In life, we can choose to attribute success to whatever we deem fit for our circumstances at any given time. In sport, the simple truth of the matter is that how good you are and how well you did is measured only in trophies.

KIEV, UKRAINE - Saturday, May 26, 2018: Liverpool's Virgil van Dijk walks past the trophy dejected with his runners-up medal during the UEFA Champions League Final match between Real Madrid CF and Liverpool FC at the NSC Olimpiyskiy. Real Madrid won 3-1. (Pic by Peter Powell/Propaganda)

We can extol the virtues of Jürgen Klopp and the mighty red machine he’s assembled as often as we want. We can talk of happiness being in the journey, not the destination. We can believe all of that to be true and still need that final piece.

This game represents to me a new beginning. A new life with a new team. Grownups ready to deliver on the promises made by their exuberant predecessors. To learn from the mistakes and pain of the past. To remember its history, good and bad, and take every last drop of experience that it can towards that final step.

I know I’ll never lose affection for what went before. I know I’ll often stop and think about it all. But now it’s time for a new generation. A new era.

A side with the calmness of Virgil van Dijk seeping through every pore. With Alisson Becker looking us all in the eye, one at a time, and telling us it’s all under control.

I love this football team and this life in a way I never have. I will love it while it’s here and miss it when it’s gone. I don’t know what happens next. The beauty and the pain of life is that none of us know. We can either embrace the unpredictability of it all or allow it to overwhelm us.

But I can be sure of one thing. That after we have found unconditional love, peace and serenity we can be truly indestructible. When no defeat can hurt us and no setback can keep us down. When we know, deep inside, that we are here to stay. That we are worthy. That we belong.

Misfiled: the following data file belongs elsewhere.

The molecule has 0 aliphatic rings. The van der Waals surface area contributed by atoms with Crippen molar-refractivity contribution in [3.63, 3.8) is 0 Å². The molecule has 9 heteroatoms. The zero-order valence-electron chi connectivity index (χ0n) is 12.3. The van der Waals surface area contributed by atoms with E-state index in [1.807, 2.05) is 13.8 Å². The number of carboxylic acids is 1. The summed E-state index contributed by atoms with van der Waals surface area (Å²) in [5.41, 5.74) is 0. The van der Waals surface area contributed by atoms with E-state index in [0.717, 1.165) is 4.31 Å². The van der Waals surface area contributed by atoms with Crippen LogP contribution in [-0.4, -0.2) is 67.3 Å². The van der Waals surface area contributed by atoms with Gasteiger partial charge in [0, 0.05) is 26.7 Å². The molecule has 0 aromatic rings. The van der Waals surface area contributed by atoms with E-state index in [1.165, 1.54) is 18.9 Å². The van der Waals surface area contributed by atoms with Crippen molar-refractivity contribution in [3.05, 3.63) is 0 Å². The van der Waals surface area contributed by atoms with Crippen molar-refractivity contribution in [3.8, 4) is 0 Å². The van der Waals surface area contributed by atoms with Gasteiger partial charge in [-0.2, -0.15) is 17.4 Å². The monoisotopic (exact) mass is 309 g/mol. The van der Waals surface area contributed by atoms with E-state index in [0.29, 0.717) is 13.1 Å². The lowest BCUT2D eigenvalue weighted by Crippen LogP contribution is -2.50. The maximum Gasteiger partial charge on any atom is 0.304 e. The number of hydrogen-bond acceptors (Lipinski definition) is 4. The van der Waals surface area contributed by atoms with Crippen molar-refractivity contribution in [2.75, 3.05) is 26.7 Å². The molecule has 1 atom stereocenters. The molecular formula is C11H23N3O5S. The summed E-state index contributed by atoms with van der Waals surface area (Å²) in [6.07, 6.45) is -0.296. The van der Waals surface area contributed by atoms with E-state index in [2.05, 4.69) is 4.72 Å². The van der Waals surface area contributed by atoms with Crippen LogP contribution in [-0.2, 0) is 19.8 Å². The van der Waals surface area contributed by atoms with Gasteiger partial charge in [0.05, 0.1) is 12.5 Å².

When we can breathe deeply, shoulders back, head up. When we can feel that peace and serenity flowing through our veins and calmness seeping through our fingertips. When we relax, our heart rate slowing and a feeling of uninhibited strength flooding every fibre of our bodies.

When we can hear that Champions League music and the echoes of the songs they only play for the winners. When we can smell the flares burning all around us and feel the electricity in the air from the millions of us all across the world being as one.

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I couldn’t picture Jordan Henderson lifting the trophy a week ago. But now I can. Now I see it clearly. The inspirational captain flanked on either side by his indestructible generals, Milner and Van Dijk. With Alisson a step away and Andy Robertson beaming as he embraces Trent Alexander-Arnold.

The ecstasy of a team transformed from exuberant kids to grown-up winners.

To a side that knows how to get a job done, ready to build a dynasty. An empire. A legacy. Ready to shed the weight of history and claim for itself a place among the greats. It has everything it needs.

The time for talking is over.

It’s time to complete the transformation.

There are places I’ll remember all my life
Though some have changed
Some forever, not for better
Some have gone and some remain
All these places have their moments
With lovers and friends I still can recall
Some are dead and some are living
In my life, I’ve loved them all

But of all these friends and lovers
There is no one compares with you
And these memories lose their meaning
When I think of love as something new
Though I know I’ll never lose affection
For people and things that went before
I know I’ll often stop and think about them
In my life, I love you more

Though I know I’ll never lose affection
For people and things that went before
I know I’ll often stop and think about them
In my life, I love you more

In my life, I love you more…

Allez les Rouges.

For more buildup to the Champions League final on location in Madrid and Liverpool, as well as extensive reaction in the immediate aftermath, SUBSCRIBE to TAW Player…